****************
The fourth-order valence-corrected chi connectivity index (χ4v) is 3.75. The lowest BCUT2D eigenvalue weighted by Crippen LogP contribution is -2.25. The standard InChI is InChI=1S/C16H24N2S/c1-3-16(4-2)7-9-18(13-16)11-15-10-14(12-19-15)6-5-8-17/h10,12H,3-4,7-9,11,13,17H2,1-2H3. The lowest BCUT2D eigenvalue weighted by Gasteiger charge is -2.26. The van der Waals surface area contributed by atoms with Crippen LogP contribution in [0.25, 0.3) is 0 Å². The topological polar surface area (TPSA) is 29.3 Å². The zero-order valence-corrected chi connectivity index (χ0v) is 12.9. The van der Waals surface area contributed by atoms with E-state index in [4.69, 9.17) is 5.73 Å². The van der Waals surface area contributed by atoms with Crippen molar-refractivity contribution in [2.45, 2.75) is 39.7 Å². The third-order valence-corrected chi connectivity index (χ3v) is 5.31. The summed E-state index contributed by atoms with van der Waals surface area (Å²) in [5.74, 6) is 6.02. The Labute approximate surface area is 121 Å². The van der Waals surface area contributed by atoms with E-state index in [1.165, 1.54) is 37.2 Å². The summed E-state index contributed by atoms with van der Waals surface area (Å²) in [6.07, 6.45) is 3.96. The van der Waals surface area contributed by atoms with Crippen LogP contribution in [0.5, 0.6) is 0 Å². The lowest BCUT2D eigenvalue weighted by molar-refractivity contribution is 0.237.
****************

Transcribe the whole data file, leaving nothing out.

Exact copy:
The fourth-order valence-corrected chi connectivity index (χ4v) is 3.75. The lowest BCUT2D eigenvalue weighted by Crippen LogP contribution is -2.25. The standard InChI is InChI=1S/C16H24N2S/c1-3-16(4-2)7-9-18(13-16)11-15-10-14(12-19-15)6-5-8-17/h10,12H,3-4,7-9,11,13,17H2,1-2H3. The lowest BCUT2D eigenvalue weighted by Gasteiger charge is -2.26. The van der Waals surface area contributed by atoms with Crippen LogP contribution in [0.25, 0.3) is 0 Å². The topological polar surface area (TPSA) is 29.3 Å². The zero-order valence-corrected chi connectivity index (χ0v) is 12.9. The van der Waals surface area contributed by atoms with E-state index in [4.69, 9.17) is 5.73 Å². The van der Waals surface area contributed by atoms with Crippen molar-refractivity contribution in [2.45, 2.75) is 39.7 Å². The third-order valence-corrected chi connectivity index (χ3v) is 5.31. The summed E-state index contributed by atoms with van der Waals surface area (Å²) in [5.74, 6) is 6.02. The Labute approximate surface area is 121 Å². The van der Waals surface area contributed by atoms with E-state index in [1.165, 1.54) is 37.2 Å². The summed E-state index contributed by atoms with van der Waals surface area (Å²) in [6.07, 6.45) is 3.96. The van der Waals surface area contributed by atoms with Crippen LogP contribution in [0.5, 0.6) is 0 Å². The lowest BCUT2D eigenvalue weighted by molar-refractivity contribution is 0.237.